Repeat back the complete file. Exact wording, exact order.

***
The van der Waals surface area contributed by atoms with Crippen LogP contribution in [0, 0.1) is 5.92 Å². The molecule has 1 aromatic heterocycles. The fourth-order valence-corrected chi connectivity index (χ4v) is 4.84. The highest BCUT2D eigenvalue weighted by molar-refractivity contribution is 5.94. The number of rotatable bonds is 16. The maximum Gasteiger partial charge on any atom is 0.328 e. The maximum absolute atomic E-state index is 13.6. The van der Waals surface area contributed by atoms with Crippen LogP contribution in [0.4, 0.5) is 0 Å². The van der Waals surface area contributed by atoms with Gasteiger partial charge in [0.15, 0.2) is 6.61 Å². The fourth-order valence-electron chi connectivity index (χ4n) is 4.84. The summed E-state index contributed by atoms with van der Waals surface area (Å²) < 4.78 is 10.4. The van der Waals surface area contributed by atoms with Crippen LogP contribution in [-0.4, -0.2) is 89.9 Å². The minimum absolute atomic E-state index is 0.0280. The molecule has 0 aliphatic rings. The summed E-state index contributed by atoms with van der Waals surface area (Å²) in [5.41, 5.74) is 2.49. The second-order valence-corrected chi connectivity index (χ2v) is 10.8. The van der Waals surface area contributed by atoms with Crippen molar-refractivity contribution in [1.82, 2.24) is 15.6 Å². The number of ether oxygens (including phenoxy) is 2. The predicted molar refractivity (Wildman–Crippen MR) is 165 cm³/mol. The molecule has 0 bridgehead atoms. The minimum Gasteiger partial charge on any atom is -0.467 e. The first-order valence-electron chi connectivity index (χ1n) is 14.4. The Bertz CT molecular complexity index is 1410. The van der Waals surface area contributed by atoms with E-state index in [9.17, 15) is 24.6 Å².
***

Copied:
The van der Waals surface area contributed by atoms with Crippen LogP contribution in [0, 0.1) is 5.92 Å². The molecule has 1 aromatic heterocycles. The fourth-order valence-corrected chi connectivity index (χ4v) is 4.84. The highest BCUT2D eigenvalue weighted by molar-refractivity contribution is 5.94. The number of rotatable bonds is 16. The maximum Gasteiger partial charge on any atom is 0.328 e. The maximum absolute atomic E-state index is 13.6. The van der Waals surface area contributed by atoms with Crippen LogP contribution in [0.4, 0.5) is 0 Å². The van der Waals surface area contributed by atoms with Gasteiger partial charge in [0.15, 0.2) is 6.61 Å². The fourth-order valence-electron chi connectivity index (χ4n) is 4.84. The summed E-state index contributed by atoms with van der Waals surface area (Å²) < 4.78 is 10.4. The van der Waals surface area contributed by atoms with Crippen LogP contribution in [-0.4, -0.2) is 89.9 Å². The minimum absolute atomic E-state index is 0.0280. The molecule has 0 aliphatic rings. The summed E-state index contributed by atoms with van der Waals surface area (Å²) in [5.41, 5.74) is 2.49. The second-order valence-corrected chi connectivity index (χ2v) is 10.8. The van der Waals surface area contributed by atoms with Crippen molar-refractivity contribution in [1.82, 2.24) is 15.6 Å². The number of ether oxygens (including phenoxy) is 2. The predicted molar refractivity (Wildman–Crippen MR) is 165 cm³/mol. The molecule has 0 bridgehead atoms. The minimum Gasteiger partial charge on any atom is -0.467 e. The first-order valence-electron chi connectivity index (χ1n) is 14.4. The Bertz CT molecular complexity index is 1410. The van der Waals surface area contributed by atoms with E-state index in [9.17, 15) is 24.6 Å².